Take the example from Carl Haggerty. At Devon they have a meeting room, decked out with fairly random, non-officey furniture, that can’t be booked out. It’s a room for the curious and the collaborative. You can have meetings in there, but be warned that anyone might turn up and join in. Or you could take your laptop in and get on with your day to day work, only sitting next to people who you don’t normally get to meet.

Like organisations acting responsively to their users. Being agile in the way services and products are delivered. Iterating in response to feedback. Co-designing to improve the way things work.

It’s also about a plurality of tools and systems to be used to help fix problems. I know this is a recurring theme of mine at the moment, but one size fits all solutions are dead.

People and organisations have to be flexible enough to be able to deliver different services in different ways to different groups depending on their needs.

This mindset, these tools and practices need to be rolled out to people in ways that will really help them bring about change. I don’t think training courses or online tooklits will cut it, somehow. We need something new.

LocalGovCamp 2014 thoughts #4 – communities

I found LocalGovCamp a really refreshing and cheering event this year. I’m going to spend a few quick posts writing up my thoughts.

Communities always come up a lot, in terms of engagement and also new methods of service delivery.

The trouble is that organisations such as local authorities like scalable, repeatable processes – and communities fit neither of those things.

Communities are messy, unique things. Even ones that sound the same are usually very different, depending on the history, the personalities. In one area, a service that could be delivered by one parish council couldn’t be delivered by another, say. One neighbourhood watch group is likely to be unlike any other.

What’s more – communities, whether formal ones of the type I just mentioned or more informal social groups, are pretty much all facing exactly the same problems that councils are – lacking money, lacking volunteers, facing the sudden need to make dramatic changes to everything they do.

I’m on the board of my local Citizens Advice Bureau and we are facing the fact that our core funding is being reduced, needing to find new sources of income, and needing to help our clients to move towards self service online over face to face interactions, so we can save money and time while still delivering a service. Sound familiar?

So, “community” isn’t a panacea – but it can be part of the solution. It won’t, however, be a simple solution, but one that is based on meeting the needs of the communities you are working with as much as it is those communities meeting yours.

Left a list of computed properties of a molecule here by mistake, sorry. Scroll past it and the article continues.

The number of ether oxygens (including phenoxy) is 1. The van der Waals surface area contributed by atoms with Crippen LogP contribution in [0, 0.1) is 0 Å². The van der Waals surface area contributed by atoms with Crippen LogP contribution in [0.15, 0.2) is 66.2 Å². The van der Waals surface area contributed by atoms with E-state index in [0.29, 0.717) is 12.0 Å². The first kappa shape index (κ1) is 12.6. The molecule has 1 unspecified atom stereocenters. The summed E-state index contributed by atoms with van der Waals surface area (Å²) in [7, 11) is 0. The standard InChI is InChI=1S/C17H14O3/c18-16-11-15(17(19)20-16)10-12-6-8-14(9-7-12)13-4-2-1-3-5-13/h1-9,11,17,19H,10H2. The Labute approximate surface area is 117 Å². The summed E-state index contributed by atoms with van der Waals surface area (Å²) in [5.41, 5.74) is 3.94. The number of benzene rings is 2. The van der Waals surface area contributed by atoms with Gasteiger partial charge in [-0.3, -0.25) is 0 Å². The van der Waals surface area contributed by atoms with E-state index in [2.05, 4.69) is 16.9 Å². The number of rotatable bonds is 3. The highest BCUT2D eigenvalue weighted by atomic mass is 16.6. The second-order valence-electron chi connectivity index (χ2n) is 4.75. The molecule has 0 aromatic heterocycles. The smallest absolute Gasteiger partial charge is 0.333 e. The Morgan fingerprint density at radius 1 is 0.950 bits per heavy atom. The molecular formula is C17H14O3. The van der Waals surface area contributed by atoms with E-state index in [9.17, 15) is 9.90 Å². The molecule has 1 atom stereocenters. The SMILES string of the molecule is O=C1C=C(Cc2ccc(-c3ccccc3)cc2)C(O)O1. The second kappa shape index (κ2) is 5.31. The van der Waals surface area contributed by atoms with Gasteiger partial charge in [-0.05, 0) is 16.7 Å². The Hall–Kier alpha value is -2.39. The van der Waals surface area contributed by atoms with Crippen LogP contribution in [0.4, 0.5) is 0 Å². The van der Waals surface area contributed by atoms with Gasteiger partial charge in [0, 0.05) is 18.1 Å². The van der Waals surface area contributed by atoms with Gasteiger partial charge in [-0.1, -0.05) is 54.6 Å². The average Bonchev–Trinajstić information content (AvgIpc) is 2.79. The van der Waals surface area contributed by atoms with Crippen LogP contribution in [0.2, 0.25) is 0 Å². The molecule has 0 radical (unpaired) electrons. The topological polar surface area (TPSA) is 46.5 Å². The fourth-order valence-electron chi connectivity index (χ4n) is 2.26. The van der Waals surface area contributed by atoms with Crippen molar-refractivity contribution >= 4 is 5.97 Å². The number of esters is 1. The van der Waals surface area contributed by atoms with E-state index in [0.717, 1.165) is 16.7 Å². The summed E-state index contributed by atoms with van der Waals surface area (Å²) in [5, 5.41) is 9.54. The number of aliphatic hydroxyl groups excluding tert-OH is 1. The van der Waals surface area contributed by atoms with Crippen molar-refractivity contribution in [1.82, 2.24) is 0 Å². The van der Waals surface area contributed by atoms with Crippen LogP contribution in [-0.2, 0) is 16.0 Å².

LocalGovCamp 2014 thoughts #3 – collaboration is key

I found LocalGovCamp a really refreshing and cheering event this year. I’m going to spend a few quick posts writing up my thoughts.

Mary McKenna brilliantly facilitated an excellent discussion on collaboration – why it is needed, why it hasn’t worked that well up to now, and how that might be fixed.

Some great input came from FutureGov‘s Dom Campbell, who spoke about the some of the challenges trying to implement their Patchwork tool across multiple agencies.

There was also discussion of the limitations of the traditional approach to partnership working – overly bureaucratic, slow to make decisions, agencies working individually to deliver what should be shared objectives, really boring meetings, and so on.

What’s needed is a more agile, responsive and flexible approach to working in partnership to deliver shared outcomes.

This needs to mean organisations sharing people, resources, systems, data and more – and not just tick-box style partnerships.

What’s also vital to to this working are grown up conversations are needed about who can deliver what with the resources they have. This is no time for pride.

LocalGovCamp 2014 thoughts #2 – don’t panic

I found LocalGovCamp a really refreshing and cheering event this year. I’m going to spend a few quick posts writing up my thoughts.

Another thread of discussion was around – as it often is – how do we engage more people with process x, or y.

Catherine Howe led a very interesting session on local democracy, and forming a more holistic view of what that actually is (clue: think active citizens; not politics, elections and councils). My takeaway was that we shouldn’t panic when something we do doesn’t seem to be important to people any more.

Things change, people move on, stuff dies. Something else replaces it.

It’s fine.

Don’t spend too much time and energy trying to prop up a thing that nobody else wants any more – find out what they do want, and build that – whether you’re talking democracy, services, products, whatever.